What bothers me is that by the time Christmas arrives I’m already sick and tired of hearing carols playing and seeing cheesy Xmas ads for over two months. This is, however, a so-called “free” country, and I would be remiss not to mention how different we’d feel living in a country where people are publicly hanged for not conforming to the majority religious belief.

    To take offence is a conscious decision.

  6. IBMcginty says:

    This doesn’t bother me, but it does bother my wife.
    I’ve never understood it; every store I walk into has many things I’m not interested in buying that particular day. The funny thing is that I’m typically the more tightly wound of the two of us.

  7. browndog77 says:

    Hats off to Nordstrom for their trend-bucking stance, but time will tell if they hold their ground on this. Retailers typically have a hard time standing by while their competitors are raking in profits, and stockholders don’t like it much.

  8. Chris says:

    zoidberg: I believe Sean was ranting about the propensity of ALL holidays to be over-promoted three months before they actually happen. Halloween stuff very closely followed the back-to-school sales at most of the large stores around my area. Thanksgiving stuff has been out for over a month now. As soon as Christmas Eve hits, Valentine’s Day stuff will show up, then Easter, then Fourth of July, ad nauseam.


    • Just a note — Chris is correct.

      Using the word “holiday” is a conscious choice — not to appease obnoxious, atheistic, liberal elites — but to refer to how $^@* annoying it is that the big boxes do this for pretty much all holidays, holy days, what have you.

      Anyone who knows Sean (TM co-founder and author of the post) knows he’s not the type to mince words or play political games. If he says “holiday,” it’s not because he’s too nervous to say “Christmas.” It’s because he means holidays in general.

      And on a personal note, there’s an awfully strong backlash these days, especially here in TX, for anyone who DOESN’T use the word “Christmas.” Isn’t that sort of ironic, considering that the initial outrage came from people who felt they weren’t being allowed to use the terms they wanted?

      Choosing to say “happy holidays” this season should not be assumed to be a giant middle finger to Christianity or America or anything else. It’s just a warm sentiment, phrased to include even more people.

      We should not get a huge chip on our collective shoulder about what words people use when they wish us well, and that should apply in any direction.

  9. Mike Lee says:

    I just brought a 1/4 inch, 20 piece kobalt ratchet set for 10 bucks. You won’t find it much cheaper than that.

  10. dtac says:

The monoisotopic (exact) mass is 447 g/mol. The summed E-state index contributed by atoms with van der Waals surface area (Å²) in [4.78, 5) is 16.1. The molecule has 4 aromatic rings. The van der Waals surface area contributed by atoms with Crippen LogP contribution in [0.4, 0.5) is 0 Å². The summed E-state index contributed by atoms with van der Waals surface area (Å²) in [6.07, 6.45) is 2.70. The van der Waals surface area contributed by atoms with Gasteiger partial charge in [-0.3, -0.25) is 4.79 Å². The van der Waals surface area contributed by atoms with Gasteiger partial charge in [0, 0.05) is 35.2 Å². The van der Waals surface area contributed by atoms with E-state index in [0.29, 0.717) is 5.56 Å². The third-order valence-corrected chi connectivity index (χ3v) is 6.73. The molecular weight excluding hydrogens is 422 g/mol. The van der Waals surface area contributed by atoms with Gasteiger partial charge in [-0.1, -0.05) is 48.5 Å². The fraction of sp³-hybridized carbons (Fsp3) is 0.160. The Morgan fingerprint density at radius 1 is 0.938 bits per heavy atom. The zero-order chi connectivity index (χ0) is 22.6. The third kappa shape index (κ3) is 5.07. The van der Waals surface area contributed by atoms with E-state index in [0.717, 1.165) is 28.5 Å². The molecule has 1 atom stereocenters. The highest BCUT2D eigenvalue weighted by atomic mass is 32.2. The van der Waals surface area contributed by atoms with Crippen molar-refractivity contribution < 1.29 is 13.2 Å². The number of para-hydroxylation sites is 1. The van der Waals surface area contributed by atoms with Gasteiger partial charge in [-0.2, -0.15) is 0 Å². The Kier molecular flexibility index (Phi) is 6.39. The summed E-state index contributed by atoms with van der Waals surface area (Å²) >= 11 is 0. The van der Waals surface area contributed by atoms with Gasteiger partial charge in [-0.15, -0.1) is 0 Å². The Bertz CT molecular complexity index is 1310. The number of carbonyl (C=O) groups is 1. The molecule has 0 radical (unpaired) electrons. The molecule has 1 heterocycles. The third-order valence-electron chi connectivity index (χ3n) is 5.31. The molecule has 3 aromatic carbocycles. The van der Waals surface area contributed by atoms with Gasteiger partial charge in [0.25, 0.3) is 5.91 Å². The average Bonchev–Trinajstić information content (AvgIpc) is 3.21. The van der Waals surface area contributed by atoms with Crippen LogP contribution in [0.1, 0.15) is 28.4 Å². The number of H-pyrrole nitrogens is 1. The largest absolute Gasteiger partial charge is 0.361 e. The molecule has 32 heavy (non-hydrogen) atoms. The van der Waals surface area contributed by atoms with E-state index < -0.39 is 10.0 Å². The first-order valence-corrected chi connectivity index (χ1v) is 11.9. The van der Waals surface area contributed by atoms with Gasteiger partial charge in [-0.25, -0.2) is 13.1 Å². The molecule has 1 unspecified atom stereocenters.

The whole Xmas thing has gotten so over the top that if I had the money I would spend the period from Thanksgiving to Christmas in Isreal. And I’m not even Jewish.

  11. GadgetLovingGeezer says:

    zoidberg: There are at least 3 holidays in the late November – January timeframe in which gift giving is a tradition, including Christmas, Kwanzaa, and Hanukkah.

    See http://en.wikipedia.org/wiki/Kwanzaa and http://en.wikipedia.org/wiki/Hanukkah to learn about them.

  12. “Holiday” displays in stores in early October, when the actual “holiday” isn’t until late December? It makes me want to puke. We are still almost 60 days away from the actual “holiday”! It’s just tacky on top of tacky.

    As for the actual phrasing of holidays vs. Christmas… I used to say “Merry Christmas”, until people were offended that I left them out. So I said “Happy Holidays” until people were offended that I wasn’t honoring Christmas by excluding everyone else. Now I just say “up yours” and include everybody!

    The “Christ-is-the-reason-for-the-season” folks have forgotten where the tradition of leaving presents under a tree came from. The whole Christmas celebration has roots in all kinds of religion that have nothing to do with Christ, so please just let it be!

    But mainly, the stores need to quit being so tacky. It’s the Christian thing to do!

  13. Toolfreak says:

    Anyone who’s wanting to save money already knows about buying their decorations and stuff AFTER the holiday, when stuff is on 90% off clearance. It’s annoying to have to put up with 3 months of Christmas/Holiday decorations, music, and all that sure, but I don’t mind so much if the tool discounts start rolling in.

    Shopping during the holidays in cool weather, being able to browse your favorite stores and check out all the cool new tools and gadgets has it’s own charm. I can kind of understand the idea behind trying to extend that to go earlier than November. Plus I guess there’s no harm in stores raking it in from those suckers who buy decorations ASAP just so they can be the first on the block with their whole house and yard fully decorated, so they can support the local power company too.

  14. Frank says:

    Someone already said this but had to add nonetheless – it’s Christmas NOT holiday. I agree it’s far from Christmas time, my next “holiday” is Thanksgiving…so that being said, if I don’t post anytime ’til Have a Merry Christmas!